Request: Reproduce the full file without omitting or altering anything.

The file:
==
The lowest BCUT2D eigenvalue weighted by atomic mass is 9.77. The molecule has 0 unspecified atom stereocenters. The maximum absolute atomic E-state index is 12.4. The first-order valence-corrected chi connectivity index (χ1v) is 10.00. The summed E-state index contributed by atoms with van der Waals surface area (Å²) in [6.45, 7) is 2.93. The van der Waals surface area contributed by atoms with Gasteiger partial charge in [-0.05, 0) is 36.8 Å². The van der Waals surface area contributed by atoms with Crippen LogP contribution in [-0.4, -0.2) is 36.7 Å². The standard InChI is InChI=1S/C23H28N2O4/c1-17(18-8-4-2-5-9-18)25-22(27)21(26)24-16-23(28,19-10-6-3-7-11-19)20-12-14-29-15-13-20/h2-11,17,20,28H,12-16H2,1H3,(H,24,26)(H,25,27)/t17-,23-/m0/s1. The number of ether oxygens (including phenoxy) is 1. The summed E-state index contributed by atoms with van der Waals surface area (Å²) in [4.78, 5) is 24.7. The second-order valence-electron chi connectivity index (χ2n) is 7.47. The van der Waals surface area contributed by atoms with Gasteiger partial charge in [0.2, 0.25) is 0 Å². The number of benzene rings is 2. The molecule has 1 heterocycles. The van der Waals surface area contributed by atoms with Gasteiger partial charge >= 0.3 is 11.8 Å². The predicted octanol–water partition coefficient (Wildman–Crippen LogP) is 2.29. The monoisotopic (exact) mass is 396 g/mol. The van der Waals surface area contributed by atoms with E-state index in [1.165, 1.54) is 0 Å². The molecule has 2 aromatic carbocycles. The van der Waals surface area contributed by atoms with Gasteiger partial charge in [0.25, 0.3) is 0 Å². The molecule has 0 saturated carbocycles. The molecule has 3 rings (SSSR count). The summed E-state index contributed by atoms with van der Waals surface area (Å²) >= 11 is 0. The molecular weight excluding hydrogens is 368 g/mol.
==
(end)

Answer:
The lowest BCUT2D eigenvalue weighted by atomic mass is 9.77. The molecule has 0 unspecified atom stereocenters. The maximum absolute atomic E-state index is 12.4. The first-order valence-corrected chi connectivity index (χ1v) is 10.00. The summed E-state index contributed by atoms with van der Waals surface area (Å²) in [6.45, 7) is 2.93. The van der Waals surface area contributed by atoms with Gasteiger partial charge in [-0.05, 0) is 36.8 Å². The van der Waals surface area contributed by atoms with Crippen LogP contribution in [-0.4, -0.2) is 36.7 Å². The standard InChI is InChI=1S/C23H28N2O4/c1-17(18-8-4-2-5-9-18)25-22(27)21(26)24-16-23(28,19-10-6-3-7-11-19)20-12-14-29-15-13-20/h2-11,17,20,28H,12-16H2,1H3,(H,24,26)(H,25,27)/t17-,23-/m0/s1. The number of ether oxygens (including phenoxy) is 1. The summed E-state index contributed by atoms with van der Waals surface area (Å²) in [4.78, 5) is 24.7. The second-order valence-electron chi connectivity index (χ2n) is 7.47. The van der Waals surface area contributed by atoms with Gasteiger partial charge in [0.2, 0.25) is 0 Å². The number of benzene rings is 2. The molecule has 1 heterocycles. The van der Waals surface area contributed by atoms with Gasteiger partial charge >= 0.3 is 11.8 Å². The predicted octanol–water partition coefficient (Wildman–Crippen LogP) is 2.29. The monoisotopic (exact) mass is 396 g/mol. The van der Waals surface area contributed by atoms with E-state index in [1.165, 1.54) is 0 Å². The molecule has 2 aromatic carbocycles. The van der Waals surface area contributed by atoms with Gasteiger partial charge in [0.25, 0.3) is 0 Å². The molecule has 0 saturated carbocycles. The molecule has 3 rings (SSSR count). The summed E-state index contributed by atoms with van der Waals surface area (Å²) >= 11 is 0. The molecular weight excluding hydrogens is 368 g/mol.